Same-Sex Marriage: The Law, Religion and Politics
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Same-sex marriage has been legalized in 4 states and proposed in several others, but it's a long way from becoming a US institution. We talk about Constitutional rights, religious objections and political calculations. Also, today's UN racism conference sparks protests, and the horrors of war and the intimate brutality of torture. Is one worse than the other?
Banner image: New York Governor David Paterson announces his intention to introduce a bill to legalize same-sex marriage in the state of New York April 16, 2009. Standing at the podium with Paterson the openly gay speaker of the New York City Council Chrstine Quinn (R). Photo: Chris Hondros/Getty Images
UN Racism Conference Sparks Protests ()
In Switzerland, at today's UN conference on racism, delegates walked out of a speech by Iran's President Mahmoud Ahmadinejad. They were protesting his characterization of Israel's government as "racist." Laura MacInnis reports from Geneva for Reuters.
Same-Sex Marriage: The Law, Religion and Politics ()
Only four states have legalized same-sex marriage, and it's pending in just a handful of others. Forty states limit marriage to a man and a woman. But public opinion supports civil unions for gays and lesbians, and voters aged 18 to 45 are favorably inclined toward homosexual rights. Does the Constitutional guarantee of equal treatment include same-sex marriage? Are religions free to discriminate as they choose? How does the issue work for — and against — Democrats and Republicans?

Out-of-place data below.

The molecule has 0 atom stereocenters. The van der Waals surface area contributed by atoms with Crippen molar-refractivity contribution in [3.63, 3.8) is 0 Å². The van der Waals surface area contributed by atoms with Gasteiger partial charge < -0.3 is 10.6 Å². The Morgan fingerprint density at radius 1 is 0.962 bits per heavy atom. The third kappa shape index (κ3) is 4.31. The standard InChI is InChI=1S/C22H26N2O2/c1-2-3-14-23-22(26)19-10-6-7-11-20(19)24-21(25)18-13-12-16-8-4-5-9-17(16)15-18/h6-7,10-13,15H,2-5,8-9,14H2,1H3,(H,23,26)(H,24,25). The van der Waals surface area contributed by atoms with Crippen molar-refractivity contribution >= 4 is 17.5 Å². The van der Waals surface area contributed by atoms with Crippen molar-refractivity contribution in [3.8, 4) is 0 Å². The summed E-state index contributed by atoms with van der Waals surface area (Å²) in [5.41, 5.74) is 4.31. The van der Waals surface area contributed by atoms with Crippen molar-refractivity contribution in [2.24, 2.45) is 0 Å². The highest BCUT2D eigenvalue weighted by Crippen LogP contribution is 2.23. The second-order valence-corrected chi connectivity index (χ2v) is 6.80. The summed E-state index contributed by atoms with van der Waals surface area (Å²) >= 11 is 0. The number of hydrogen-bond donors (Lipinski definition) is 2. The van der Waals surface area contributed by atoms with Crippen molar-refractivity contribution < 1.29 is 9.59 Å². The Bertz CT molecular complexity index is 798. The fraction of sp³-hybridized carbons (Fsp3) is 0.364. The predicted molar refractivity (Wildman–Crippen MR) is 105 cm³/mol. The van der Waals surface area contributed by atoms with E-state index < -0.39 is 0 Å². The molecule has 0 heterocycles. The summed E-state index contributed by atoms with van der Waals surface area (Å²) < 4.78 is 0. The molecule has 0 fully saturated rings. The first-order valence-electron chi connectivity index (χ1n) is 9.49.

- Jennifer Pizer: Senior Legal Counsel, Lambda Legal
- Peter Sprigg: Vice President for Policy, Family Research Council
- Jonathan Rauch: Guest Scholar at the Brookings Institution, @BrookingsInst
- David Blankenhorn: Founder and President, Institute for American Values
The Intimate Brutality of Torture versus the Horror of War ()
Today's New York Times reports that two suspected terrorists were subjected to water-boarding a total of 266 times, far more often than previously reported. President Obama calls that torture and says it's unworthy of the United States. But what about Hellfire missiles from Predator drones that kill not just terrorist targets but innocent bystanders as well? Scott Shane is national security writer for the New York Times.
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